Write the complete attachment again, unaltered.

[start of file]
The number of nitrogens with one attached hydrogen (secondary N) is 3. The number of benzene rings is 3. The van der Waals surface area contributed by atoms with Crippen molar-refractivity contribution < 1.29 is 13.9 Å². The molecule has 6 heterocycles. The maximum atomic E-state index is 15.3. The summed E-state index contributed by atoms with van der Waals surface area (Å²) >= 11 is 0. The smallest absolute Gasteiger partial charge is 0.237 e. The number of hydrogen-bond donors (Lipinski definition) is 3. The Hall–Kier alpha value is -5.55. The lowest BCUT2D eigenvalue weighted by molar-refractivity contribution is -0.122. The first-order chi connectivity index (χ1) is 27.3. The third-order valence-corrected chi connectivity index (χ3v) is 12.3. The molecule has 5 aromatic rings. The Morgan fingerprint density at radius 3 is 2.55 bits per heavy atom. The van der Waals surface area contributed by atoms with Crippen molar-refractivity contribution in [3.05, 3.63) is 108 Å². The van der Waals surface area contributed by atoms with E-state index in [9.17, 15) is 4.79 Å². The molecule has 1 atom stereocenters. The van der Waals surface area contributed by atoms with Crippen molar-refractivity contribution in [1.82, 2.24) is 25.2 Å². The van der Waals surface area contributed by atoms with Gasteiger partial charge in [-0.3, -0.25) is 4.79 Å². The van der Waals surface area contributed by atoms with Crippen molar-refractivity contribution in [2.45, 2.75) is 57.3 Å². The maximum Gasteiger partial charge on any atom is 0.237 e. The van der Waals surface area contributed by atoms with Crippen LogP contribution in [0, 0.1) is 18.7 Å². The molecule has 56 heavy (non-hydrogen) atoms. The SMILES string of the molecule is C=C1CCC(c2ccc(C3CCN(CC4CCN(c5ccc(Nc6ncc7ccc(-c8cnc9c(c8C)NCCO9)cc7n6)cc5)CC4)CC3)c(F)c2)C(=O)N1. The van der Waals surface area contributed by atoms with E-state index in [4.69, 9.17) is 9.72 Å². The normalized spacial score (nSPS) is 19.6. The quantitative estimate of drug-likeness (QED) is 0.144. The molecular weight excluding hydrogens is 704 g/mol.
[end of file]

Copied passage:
The number of nitrogens with one attached hydrogen (secondary N) is 3. The number of benzene rings is 3. The van der Waals surface area contributed by atoms with Crippen molar-refractivity contribution < 1.29 is 13.9 Å². The molecule has 6 heterocycles. The maximum atomic E-state index is 15.3. The summed E-state index contributed by atoms with van der Waals surface area (Å²) >= 11 is 0. The smallest absolute Gasteiger partial charge is 0.237 e. The number of hydrogen-bond donors (Lipinski definition) is 3. The Hall–Kier alpha value is -5.55. The lowest BCUT2D eigenvalue weighted by molar-refractivity contribution is -0.122. The first-order chi connectivity index (χ1) is 27.3. The third-order valence-corrected chi connectivity index (χ3v) is 12.3. The molecule has 5 aromatic rings. The Morgan fingerprint density at radius 3 is 2.55 bits per heavy atom. The van der Waals surface area contributed by atoms with Crippen molar-refractivity contribution in [3.05, 3.63) is 108 Å². The van der Waals surface area contributed by atoms with E-state index in [9.17, 15) is 4.79 Å². The molecule has 1 atom stereocenters. The van der Waals surface area contributed by atoms with Crippen molar-refractivity contribution in [1.82, 2.24) is 25.2 Å². The van der Waals surface area contributed by atoms with Gasteiger partial charge in [-0.3, -0.25) is 4.79 Å². The van der Waals surface area contributed by atoms with Crippen molar-refractivity contribution in [2.45, 2.75) is 57.3 Å². The maximum Gasteiger partial charge on any atom is 0.237 e. The van der Waals surface area contributed by atoms with Crippen LogP contribution in [0, 0.1) is 18.7 Å². The molecule has 56 heavy (non-hydrogen) atoms. The SMILES string of the molecule is C=C1CCC(c2ccc(C3CCN(CC4CCN(c5ccc(Nc6ncc7ccc(-c8cnc9c(c8C)NCCO9)cc7n6)cc5)CC4)CC3)c(F)c2)C(=O)N1. The van der Waals surface area contributed by atoms with E-state index in [4.69, 9.17) is 9.72 Å². The normalized spacial score (nSPS) is 19.6. The quantitative estimate of drug-likeness (QED) is 0.144. The molecular weight excluding hydrogens is 704 g/mol.